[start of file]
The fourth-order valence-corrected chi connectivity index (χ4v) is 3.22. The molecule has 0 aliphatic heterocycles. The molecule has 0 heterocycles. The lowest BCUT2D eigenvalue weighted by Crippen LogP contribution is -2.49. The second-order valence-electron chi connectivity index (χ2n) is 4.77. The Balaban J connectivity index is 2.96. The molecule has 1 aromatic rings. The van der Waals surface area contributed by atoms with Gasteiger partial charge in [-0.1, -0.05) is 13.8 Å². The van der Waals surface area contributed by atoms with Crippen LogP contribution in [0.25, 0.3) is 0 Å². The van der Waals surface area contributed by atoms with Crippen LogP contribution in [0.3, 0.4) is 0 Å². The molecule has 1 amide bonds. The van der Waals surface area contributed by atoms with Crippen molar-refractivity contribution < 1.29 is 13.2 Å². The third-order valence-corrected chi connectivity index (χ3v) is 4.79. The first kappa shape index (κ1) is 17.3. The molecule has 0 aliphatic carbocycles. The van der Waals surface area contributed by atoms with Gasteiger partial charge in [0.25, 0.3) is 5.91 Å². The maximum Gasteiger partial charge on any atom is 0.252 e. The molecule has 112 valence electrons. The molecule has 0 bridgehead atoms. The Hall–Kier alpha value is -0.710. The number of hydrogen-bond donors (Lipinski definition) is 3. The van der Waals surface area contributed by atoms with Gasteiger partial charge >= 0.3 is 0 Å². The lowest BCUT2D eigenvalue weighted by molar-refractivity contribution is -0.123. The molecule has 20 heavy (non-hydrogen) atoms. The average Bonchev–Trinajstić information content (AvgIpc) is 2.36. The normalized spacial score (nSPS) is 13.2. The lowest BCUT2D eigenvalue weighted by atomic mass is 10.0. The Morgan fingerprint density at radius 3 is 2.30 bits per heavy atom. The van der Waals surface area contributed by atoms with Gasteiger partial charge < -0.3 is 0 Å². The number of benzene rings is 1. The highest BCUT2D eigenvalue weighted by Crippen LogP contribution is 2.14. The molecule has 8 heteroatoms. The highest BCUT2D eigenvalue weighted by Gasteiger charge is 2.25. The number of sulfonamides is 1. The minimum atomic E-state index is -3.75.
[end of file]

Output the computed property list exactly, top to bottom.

The fourth-order valence-corrected chi connectivity index (χ4v) is 3.22. The molecule has 0 aliphatic heterocycles. The molecule has 0 heterocycles. The lowest BCUT2D eigenvalue weighted by Crippen LogP contribution is -2.49. The second-order valence-electron chi connectivity index (χ2n) is 4.77. The Balaban J connectivity index is 2.96. The molecule has 1 aromatic rings. The van der Waals surface area contributed by atoms with Gasteiger partial charge in [-0.1, -0.05) is 13.8 Å². The van der Waals surface area contributed by atoms with Crippen LogP contribution in [0.25, 0.3) is 0 Å². The van der Waals surface area contributed by atoms with Crippen LogP contribution in [0.3, 0.4) is 0 Å². The molecule has 1 amide bonds. The van der Waals surface area contributed by atoms with Crippen molar-refractivity contribution < 1.29 is 13.2 Å². The third-order valence-corrected chi connectivity index (χ3v) is 4.79. The first kappa shape index (κ1) is 17.3. The molecule has 0 aliphatic carbocycles. The van der Waals surface area contributed by atoms with Gasteiger partial charge in [0.25, 0.3) is 5.91 Å². The maximum Gasteiger partial charge on any atom is 0.252 e. The molecule has 112 valence electrons. The molecule has 0 bridgehead atoms. The Hall–Kier alpha value is -0.710. The number of hydrogen-bond donors (Lipinski definition) is 3. The van der Waals surface area contributed by atoms with Gasteiger partial charge >= 0.3 is 0 Å². The lowest BCUT2D eigenvalue weighted by molar-refractivity contribution is -0.123. The molecule has 20 heavy (non-hydrogen) atoms. The average Bonchev–Trinajstić information content (AvgIpc) is 2.36. The normalized spacial score (nSPS) is 13.2. The lowest BCUT2D eigenvalue weighted by atomic mass is 10.0. The Morgan fingerprint density at radius 3 is 2.30 bits per heavy atom. The van der Waals surface area contributed by atoms with Gasteiger partial charge < -0.3 is 0 Å². The number of benzene rings is 1. The highest BCUT2D eigenvalue weighted by Crippen LogP contribution is 2.14. The molecule has 8 heteroatoms. The highest BCUT2D eigenvalue weighted by Gasteiger charge is 2.25. The number of sulfonamides is 1. The minimum atomic E-state index is -3.75.